‘Inside No.9’ Is Back

Steve Pemberton and Reece Shearsmith, two of four of The League of Gentlemen, have returned for a third season of black comedy Inside No.9. The series takes inspiration from series like Tales of The Unexpected, and each stand-alone episode takes place in a single setting and has some macabre subtext. To paraphrase a description from an interview with the duo in The Guardian, it’s a comedy which doesn’t try very hard to be funny.

Of all of the past ventures of Pemberton and Shearsmith, it is the only one for which this could be said. Both League of Gentlemen and their past solo undertaking Psychoville (although perhaps to a lesser extent) were heavily underpinned by the laughs they brought, and this is not a crutch present in Inside No.9. Instead, we see a stripped back older brother of those mentioned, a dark burst of drama and carefully woven plot lines. Each episode is like a bite size piece of first class story telling, with subtle touches that work to enormous effect. They are either small, genius pieces of comedy, or some grim details in the acting that are not easily forgotten. Pemberton is consistently a skin-crawlingly creepy character, the reason for which I expect is how well he carries the roles. Shearsmith tends towards the more extreme and slightly ridiculous characters (although more often than not this can be said for all of them), and both have a brilliant flexibility and something about them with makes them endlessly watchable.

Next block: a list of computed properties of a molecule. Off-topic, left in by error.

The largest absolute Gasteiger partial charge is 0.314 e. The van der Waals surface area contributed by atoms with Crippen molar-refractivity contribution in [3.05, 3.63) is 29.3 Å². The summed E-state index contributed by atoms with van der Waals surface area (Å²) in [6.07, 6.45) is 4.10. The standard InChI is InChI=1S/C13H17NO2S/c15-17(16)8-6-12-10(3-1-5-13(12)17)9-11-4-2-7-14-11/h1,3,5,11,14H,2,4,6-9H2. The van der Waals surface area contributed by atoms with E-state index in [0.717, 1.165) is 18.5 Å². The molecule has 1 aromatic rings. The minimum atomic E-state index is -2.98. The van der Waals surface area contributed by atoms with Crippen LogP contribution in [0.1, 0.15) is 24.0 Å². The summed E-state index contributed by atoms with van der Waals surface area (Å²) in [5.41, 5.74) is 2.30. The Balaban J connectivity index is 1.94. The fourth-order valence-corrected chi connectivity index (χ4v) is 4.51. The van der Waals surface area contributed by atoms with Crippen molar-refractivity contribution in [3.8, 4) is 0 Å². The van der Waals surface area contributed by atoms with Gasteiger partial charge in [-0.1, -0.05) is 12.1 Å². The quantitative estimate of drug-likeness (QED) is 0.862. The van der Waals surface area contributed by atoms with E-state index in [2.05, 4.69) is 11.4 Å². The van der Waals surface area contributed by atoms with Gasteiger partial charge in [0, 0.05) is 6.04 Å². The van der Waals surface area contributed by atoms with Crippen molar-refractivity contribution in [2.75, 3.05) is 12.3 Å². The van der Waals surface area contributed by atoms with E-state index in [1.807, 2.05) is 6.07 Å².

Season three so far (we are only two episodes in) has been much to the same high standard as the past couple of series, and noticeably more star-studded. The Christmas special (which features no less than Derek Jacobi) was something of a feat in my view, and demonstrated perfectly the pair’s deep understanding for the medium and genre, as well as their startling attention to detail. Each episode seems spectacularly lavish despite their simple, single sets. The formula works, and works superbly. It’s always a treat, and season three so far promises not to disappoint.